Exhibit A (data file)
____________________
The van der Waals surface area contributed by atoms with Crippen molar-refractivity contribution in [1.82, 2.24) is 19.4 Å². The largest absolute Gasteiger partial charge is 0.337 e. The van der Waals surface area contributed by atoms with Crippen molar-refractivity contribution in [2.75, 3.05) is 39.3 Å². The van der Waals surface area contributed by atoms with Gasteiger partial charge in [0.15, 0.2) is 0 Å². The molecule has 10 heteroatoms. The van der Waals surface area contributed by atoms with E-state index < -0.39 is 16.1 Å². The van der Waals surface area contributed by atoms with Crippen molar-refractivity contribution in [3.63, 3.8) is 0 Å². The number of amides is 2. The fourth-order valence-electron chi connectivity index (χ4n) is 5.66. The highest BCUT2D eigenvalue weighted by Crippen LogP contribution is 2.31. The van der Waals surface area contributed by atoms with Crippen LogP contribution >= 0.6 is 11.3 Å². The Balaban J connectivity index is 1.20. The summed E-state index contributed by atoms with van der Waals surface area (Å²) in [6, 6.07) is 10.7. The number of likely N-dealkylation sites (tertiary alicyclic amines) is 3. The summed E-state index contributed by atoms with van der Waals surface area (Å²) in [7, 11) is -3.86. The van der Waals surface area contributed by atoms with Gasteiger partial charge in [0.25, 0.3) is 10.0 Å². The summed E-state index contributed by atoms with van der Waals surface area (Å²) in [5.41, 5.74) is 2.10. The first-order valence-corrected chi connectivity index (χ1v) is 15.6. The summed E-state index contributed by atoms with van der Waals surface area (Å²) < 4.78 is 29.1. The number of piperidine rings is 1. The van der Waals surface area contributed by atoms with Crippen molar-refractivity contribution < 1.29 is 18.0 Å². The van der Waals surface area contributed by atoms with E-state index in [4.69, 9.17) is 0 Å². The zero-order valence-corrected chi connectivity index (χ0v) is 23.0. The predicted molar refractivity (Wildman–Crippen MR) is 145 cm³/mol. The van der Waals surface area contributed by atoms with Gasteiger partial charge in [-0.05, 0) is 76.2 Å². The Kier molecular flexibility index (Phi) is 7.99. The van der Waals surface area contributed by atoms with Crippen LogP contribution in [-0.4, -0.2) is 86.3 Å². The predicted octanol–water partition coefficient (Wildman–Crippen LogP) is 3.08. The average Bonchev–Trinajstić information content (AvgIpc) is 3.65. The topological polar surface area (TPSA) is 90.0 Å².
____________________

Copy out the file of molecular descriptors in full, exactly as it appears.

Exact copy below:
The van der Waals surface area contributed by atoms with Crippen molar-refractivity contribution in [1.82, 2.24) is 19.4 Å². The largest absolute Gasteiger partial charge is 0.337 e. The van der Waals surface area contributed by atoms with Crippen molar-refractivity contribution in [2.75, 3.05) is 39.3 Å². The van der Waals surface area contributed by atoms with Gasteiger partial charge in [0.15, 0.2) is 0 Å². The molecule has 10 heteroatoms. The van der Waals surface area contributed by atoms with E-state index < -0.39 is 16.1 Å². The van der Waals surface area contributed by atoms with Crippen molar-refractivity contribution in [3.63, 3.8) is 0 Å². The number of amides is 2. The fourth-order valence-electron chi connectivity index (χ4n) is 5.66. The highest BCUT2D eigenvalue weighted by Crippen LogP contribution is 2.31. The van der Waals surface area contributed by atoms with Crippen LogP contribution >= 0.6 is 11.3 Å². The Balaban J connectivity index is 1.20. The summed E-state index contributed by atoms with van der Waals surface area (Å²) in [6, 6.07) is 10.7. The number of likely N-dealkylation sites (tertiary alicyclic amines) is 3. The summed E-state index contributed by atoms with van der Waals surface area (Å²) in [7, 11) is -3.86. The van der Waals surface area contributed by atoms with Gasteiger partial charge in [0.25, 0.3) is 10.0 Å². The summed E-state index contributed by atoms with van der Waals surface area (Å²) in [5.41, 5.74) is 2.10. The first-order valence-corrected chi connectivity index (χ1v) is 15.6. The summed E-state index contributed by atoms with van der Waals surface area (Å²) < 4.78 is 29.1. The number of piperidine rings is 1. The van der Waals surface area contributed by atoms with Crippen molar-refractivity contribution < 1.29 is 18.0 Å². The van der Waals surface area contributed by atoms with E-state index in [4.69, 9.17) is 0 Å². The zero-order valence-corrected chi connectivity index (χ0v) is 23.0. The predicted molar refractivity (Wildman–Crippen MR) is 145 cm³/mol. The van der Waals surface area contributed by atoms with Gasteiger partial charge in [-0.05, 0) is 76.2 Å². The Kier molecular flexibility index (Phi) is 7.99. The van der Waals surface area contributed by atoms with Crippen LogP contribution in [-0.4, -0.2) is 86.3 Å². The predicted octanol–water partition coefficient (Wildman–Crippen LogP) is 3.08. The average Bonchev–Trinajstić information content (AvgIpc) is 3.65. The topological polar surface area (TPSA) is 90.0 Å².